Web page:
Paulina Guerra and Florencia De Sanctis, doctoral students, presented the “Hero” program, directed by Dr Belén Mesurado, associate researcher of the Institute of Philosophy, at the biennial meeting of the Society for Research in Child Development held on the city of Baltimore from the 21st to the 23th of March. The meeting gathers psychologists from around the world interested in the study of child development. The paper “Hero program”: a technological application to promote social–emotional variables and prosocial behavior, co-authored by Belén Mesurado, M. José Distefano, Paulina Guerra, Florencia De Sanctis and Lucas M. Rodriguez, was presented.

Here you can read the abstract:

One of the most frequently used definitions of prosocial behavior is the one proposed by Eisenberg, Fabes, and Spinrad (2006), who define it as all voluntary, social, and positive acts that are intended to help or benefit another person or group of people (Eisenberg, Fabes, & Spinrad, 2006). The literature indicates that prosocial behavior is a relatively “malleable” variable that can be fostered through proper educational actions (e.g., Bandura, 1997; Eisenberg et al., 2006). Several authors maintain that it is important to promote prosociality in children and adolescents to contribute to healthy and positive growth (Kanacri et al., 2014; Lam, 2012). The online Hero program was developed to promote prosocial behaviors through the promotion of five-related social–emotional variables (empathy, emotional recognition, positive emotions, gratitude, and forgiveness) as well as the direct promotion of prosocial behavior itself. These five socio- emotional variables were selected because they were pliable, they have been supported by effective strategies for stimulation, and they are social values shared by different cultures (Peterson & Seligman, 2004). An intervention with these characteristics was selected with the intention of achieving changes, not only behavioral but also in the subjacent aspects with the objective of obtaining long-lasting effects.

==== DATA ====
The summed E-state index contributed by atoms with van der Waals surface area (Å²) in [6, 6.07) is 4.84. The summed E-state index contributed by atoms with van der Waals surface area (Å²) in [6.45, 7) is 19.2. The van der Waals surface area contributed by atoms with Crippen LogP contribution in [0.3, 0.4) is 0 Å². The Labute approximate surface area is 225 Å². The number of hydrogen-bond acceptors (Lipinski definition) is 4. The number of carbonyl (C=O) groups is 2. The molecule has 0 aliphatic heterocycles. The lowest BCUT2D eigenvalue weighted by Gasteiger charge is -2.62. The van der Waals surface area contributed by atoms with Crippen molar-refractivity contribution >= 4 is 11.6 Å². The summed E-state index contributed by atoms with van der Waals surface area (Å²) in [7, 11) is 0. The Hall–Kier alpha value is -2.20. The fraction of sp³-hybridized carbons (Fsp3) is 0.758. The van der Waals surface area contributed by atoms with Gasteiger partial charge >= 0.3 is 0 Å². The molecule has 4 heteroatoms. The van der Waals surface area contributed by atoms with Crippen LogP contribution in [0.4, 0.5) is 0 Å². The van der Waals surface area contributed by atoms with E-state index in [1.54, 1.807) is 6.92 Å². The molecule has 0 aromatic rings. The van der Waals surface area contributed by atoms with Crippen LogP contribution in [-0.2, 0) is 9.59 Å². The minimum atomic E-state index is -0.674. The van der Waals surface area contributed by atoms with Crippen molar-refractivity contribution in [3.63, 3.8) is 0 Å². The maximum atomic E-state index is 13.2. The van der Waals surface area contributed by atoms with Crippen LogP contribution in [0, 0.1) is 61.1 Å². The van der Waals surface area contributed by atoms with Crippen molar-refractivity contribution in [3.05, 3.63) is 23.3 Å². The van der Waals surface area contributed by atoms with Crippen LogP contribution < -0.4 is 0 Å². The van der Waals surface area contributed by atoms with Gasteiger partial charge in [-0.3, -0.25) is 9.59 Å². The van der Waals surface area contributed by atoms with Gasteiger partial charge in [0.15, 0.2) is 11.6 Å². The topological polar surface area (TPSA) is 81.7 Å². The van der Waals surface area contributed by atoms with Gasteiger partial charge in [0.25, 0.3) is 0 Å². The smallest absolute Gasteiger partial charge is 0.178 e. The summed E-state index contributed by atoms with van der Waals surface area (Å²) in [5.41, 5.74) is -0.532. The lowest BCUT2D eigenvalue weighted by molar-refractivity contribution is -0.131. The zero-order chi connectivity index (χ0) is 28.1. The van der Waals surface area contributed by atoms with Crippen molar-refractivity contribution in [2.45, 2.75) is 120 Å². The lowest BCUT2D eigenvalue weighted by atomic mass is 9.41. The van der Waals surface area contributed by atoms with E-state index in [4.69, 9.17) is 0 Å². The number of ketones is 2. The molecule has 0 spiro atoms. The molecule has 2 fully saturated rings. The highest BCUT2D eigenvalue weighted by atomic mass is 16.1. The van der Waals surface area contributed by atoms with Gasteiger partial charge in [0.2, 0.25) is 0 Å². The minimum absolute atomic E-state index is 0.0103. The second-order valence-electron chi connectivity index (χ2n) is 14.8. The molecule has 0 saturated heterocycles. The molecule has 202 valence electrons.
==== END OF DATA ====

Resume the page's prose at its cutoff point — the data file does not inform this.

The objective of this presentation is to study the program’s effectiveness in promoting prosocial behaviors and others social–emotional variables (empathy, gratitude, forgiveness, and positive emotions).

Results showed that Hero was effective on promoting empathy, gratitude, positive emotions and prosocial behaviors, but was not effective on promoting forgiveness.